When gratitude can help me?

When gratitude can help me?

Let's start by briefly explaining what gratitude is.

Gratitude is a state of mind. It is a state of consciousness in which you choose to be. It's a state of mind in which you recognize the value of the blessings you already have.

When you practice gratitude, you put yourself in a higher state of consciousness. You focus your attention on the things in your life that make you feel good and you give thanks for everything you have. In the book "The Miracle of Mindfulness", author Thich Nhat Hanh (2020) says that mindfulness is the miracle that allows us to master and restore ourselves.

I think these days we can easily get to a state of frustration. That's why, from time to time (or more often), I think there's nothing wrong (quite the opposite) with being grateful, feeling grateful and, icing on the cake, expressing gratitude. It's so comforting to receive a kind word from someone else, and it can definitely change the way your day goes. But I'm not going to go into detail now, here's what you're looking for if you click on this article.

How to practice gratitude?

Foremost, I'd advise you to take a few deep breaths to bring your mind back into your body and be more grounded (= be in the present moment). When you feel that your body and mind are calmer, you can concentrate on 3, 5 or 7 things for which you feel a deep sense of gratitude. Concentrate on one thing at a time and let the feeling wash over you.

"I want to cultivate positive vibes around me"

An exercise you can do throughout the day (in the morning when you wake up, during a break in the day or in the evening before going to bed) is to take 3, 5 or 7 things for which you feel gratitude. Write them down in a journal dedicated to this practice, detailing them and letting the feelings they bring up to you (if you lack inspiration, you can get a copy of "100 gratitude affirmations - I am grateful..." available in our e-shop).

"I want to manifest the life I dream of and see a little more magic in my everyday life"

One of my favourite exercises that helps me enormously to have good days and consciously focus my attention on the good things is what I call the "lazy gratitude exercise": set your alarm 10 minutes earlier than usual and when your alarm goes off the next morning, stay in bed and choose 5 things to be grateful for and for each item, let the feeling of comfort and well-being wash over you. Personally, after this little exercise, I get excited about the day ahead. I imagine that something I want is going to happen, that I'm going to get a nice surprise, I imagine myself living the life I want, I let the little miracles that can happen come to me. I guarantee that this combination of exercises will give you a boost as soon as you wake up and that a state of fulfillment will accompany you throughout the day.

 "I can't fall asleep at night / I have insomnia"

Another exercise that I really like, and here I'm giving a special nod to all those who suffer from problems falling asleep or insomnia. For a long time, I had a lot of trouble falling asleep because my head was elsewhere. What helps me to fall asleep when this happens again is that I make a list of all the things I'm grateful for, starting with my body, the bed I'm in, the place I'm sleeping in, etc. I try to feel the present moment and realize the comfort and safety I am experiencing. I try to go into detail, starting with what's close to me (my body, for example) to the things that are further away from my body and home (my friends, the positive experiences I've had, etc.). And without realizing it, I simply fall asleep. Thanks to this exercise, I manage to let go (and I flood myself with comforting energy) and I wake up realizing that I didn't need to go any further than my bedroom to fall asleep.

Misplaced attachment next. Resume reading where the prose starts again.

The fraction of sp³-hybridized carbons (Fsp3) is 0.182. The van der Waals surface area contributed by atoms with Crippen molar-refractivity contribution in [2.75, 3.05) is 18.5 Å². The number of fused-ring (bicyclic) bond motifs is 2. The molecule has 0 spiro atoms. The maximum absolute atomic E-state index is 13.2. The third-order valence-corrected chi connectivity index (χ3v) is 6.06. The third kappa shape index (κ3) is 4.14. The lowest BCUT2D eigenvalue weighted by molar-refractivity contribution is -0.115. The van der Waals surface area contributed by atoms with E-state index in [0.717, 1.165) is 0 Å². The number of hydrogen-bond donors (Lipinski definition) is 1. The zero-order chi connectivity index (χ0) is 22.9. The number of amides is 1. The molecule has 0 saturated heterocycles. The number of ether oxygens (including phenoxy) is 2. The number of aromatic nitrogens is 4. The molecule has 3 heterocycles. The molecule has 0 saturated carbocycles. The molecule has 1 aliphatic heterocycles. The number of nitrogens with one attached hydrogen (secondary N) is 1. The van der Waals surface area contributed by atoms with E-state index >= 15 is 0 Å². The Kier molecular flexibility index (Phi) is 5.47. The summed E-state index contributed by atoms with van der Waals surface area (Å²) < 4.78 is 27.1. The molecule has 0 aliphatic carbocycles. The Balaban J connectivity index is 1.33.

"Gratitude as a way of avoiding an anxiety attack"

If you're feeling anxious and you start to build up a thousand scenarios about things and others, become aware of your state and your breathing. Then try to bring your mind back to the present moment and concentrate on two or three things for which you feel grateful for. If necessary, repeat them out loud or in your head several times while becoming aware of your breathing (and if you can, try to prolong the exhalation). After a few minutes, you should already feel that the state of anxiety you were in is gradually disappearing.


The strength of gratitude is an ultra-powerful technique for bringing back the mind that is going off in all directions at once, and where your body can experience a deep sensation of expansion. These exercises are accessible to everyone, and although you can find workbooks, books, etc. to help and guide you, the concept is free and entirely up to you. It's a powerful method that reduces stress and anxiety and, what's more, makes you feel different.

Mindfulness techniques are increasingly being studied and used in the field of psychology and self development, as they can increase psychological flexibility and reduce or at least lessen the impact of anxiety or depressive disorders (Benny, M. Huot, A. Jacques, S. Landry-Cuerrier, J. Marinier, L. (2021). Santé psychologique et psychopathologie une approche biopsychosociale (3rd ed.). Modulo).

Try it if you're feeling anxious, if you're looking for a positive change in your life, if you're looking for a bit of magic or if you're just curious or doubtful!

Don't hesitate to send me your comments, share your story or feeling about this article here or on our social networks.

See you soon.


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